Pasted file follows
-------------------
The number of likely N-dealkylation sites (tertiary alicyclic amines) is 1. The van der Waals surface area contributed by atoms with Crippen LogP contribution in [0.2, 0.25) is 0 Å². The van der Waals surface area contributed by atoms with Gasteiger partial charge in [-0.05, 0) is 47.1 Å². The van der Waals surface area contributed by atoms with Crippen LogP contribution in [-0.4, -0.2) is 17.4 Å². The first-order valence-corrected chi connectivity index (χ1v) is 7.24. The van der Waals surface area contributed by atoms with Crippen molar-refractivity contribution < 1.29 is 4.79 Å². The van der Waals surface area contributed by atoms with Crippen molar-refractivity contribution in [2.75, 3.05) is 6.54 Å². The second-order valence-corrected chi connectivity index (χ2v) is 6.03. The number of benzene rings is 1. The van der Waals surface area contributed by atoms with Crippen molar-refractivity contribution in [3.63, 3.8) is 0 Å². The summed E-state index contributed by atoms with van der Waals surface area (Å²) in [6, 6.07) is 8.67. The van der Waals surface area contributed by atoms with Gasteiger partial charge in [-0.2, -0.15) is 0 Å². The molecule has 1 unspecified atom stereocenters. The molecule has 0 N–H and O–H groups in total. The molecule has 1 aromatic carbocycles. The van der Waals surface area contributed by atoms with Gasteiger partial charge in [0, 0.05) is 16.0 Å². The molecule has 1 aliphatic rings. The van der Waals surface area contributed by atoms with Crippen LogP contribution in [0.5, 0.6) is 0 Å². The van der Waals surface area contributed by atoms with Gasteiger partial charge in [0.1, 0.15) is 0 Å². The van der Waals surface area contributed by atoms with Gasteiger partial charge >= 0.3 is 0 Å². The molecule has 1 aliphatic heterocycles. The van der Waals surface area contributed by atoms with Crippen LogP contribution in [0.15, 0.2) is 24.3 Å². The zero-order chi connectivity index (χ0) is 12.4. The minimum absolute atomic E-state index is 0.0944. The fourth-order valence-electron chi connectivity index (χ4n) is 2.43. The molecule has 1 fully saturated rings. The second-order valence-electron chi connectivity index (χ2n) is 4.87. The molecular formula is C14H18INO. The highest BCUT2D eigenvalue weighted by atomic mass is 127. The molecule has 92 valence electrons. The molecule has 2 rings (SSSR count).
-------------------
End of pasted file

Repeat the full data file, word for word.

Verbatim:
The number of likely N-dealkylation sites (tertiary alicyclic amines) is 1. The van der Waals surface area contributed by atoms with Crippen LogP contribution in [0.2, 0.25) is 0 Å². The van der Waals surface area contributed by atoms with Gasteiger partial charge in [-0.05, 0) is 47.1 Å². The van der Waals surface area contributed by atoms with Crippen LogP contribution in [-0.4, -0.2) is 17.4 Å². The first-order valence-corrected chi connectivity index (χ1v) is 7.24. The van der Waals surface area contributed by atoms with Crippen molar-refractivity contribution < 1.29 is 4.79 Å². The van der Waals surface area contributed by atoms with Crippen molar-refractivity contribution in [2.75, 3.05) is 6.54 Å². The second-order valence-corrected chi connectivity index (χ2v) is 6.03. The number of benzene rings is 1. The van der Waals surface area contributed by atoms with Crippen molar-refractivity contribution in [3.63, 3.8) is 0 Å². The summed E-state index contributed by atoms with van der Waals surface area (Å²) in [6, 6.07) is 8.67. The van der Waals surface area contributed by atoms with Gasteiger partial charge in [-0.2, -0.15) is 0 Å². The molecule has 1 unspecified atom stereocenters. The molecule has 0 N–H and O–H groups in total. The molecule has 1 aromatic carbocycles. The van der Waals surface area contributed by atoms with Gasteiger partial charge in [0, 0.05) is 16.0 Å². The molecule has 1 aliphatic rings. The van der Waals surface area contributed by atoms with Crippen LogP contribution in [0.5, 0.6) is 0 Å². The van der Waals surface area contributed by atoms with Gasteiger partial charge in [0.1, 0.15) is 0 Å². The van der Waals surface area contributed by atoms with Gasteiger partial charge >= 0.3 is 0 Å². The molecule has 1 aliphatic heterocycles. The van der Waals surface area contributed by atoms with Crippen LogP contribution in [0.15, 0.2) is 24.3 Å². The zero-order chi connectivity index (χ0) is 12.4. The minimum absolute atomic E-state index is 0.0944. The fourth-order valence-electron chi connectivity index (χ4n) is 2.43. The molecule has 1 fully saturated rings. The second-order valence-electron chi connectivity index (χ2n) is 4.87. The molecular formula is C14H18INO. The highest BCUT2D eigenvalue weighted by atomic mass is 127. The molecule has 92 valence electrons. The molecule has 2 rings (SSSR count).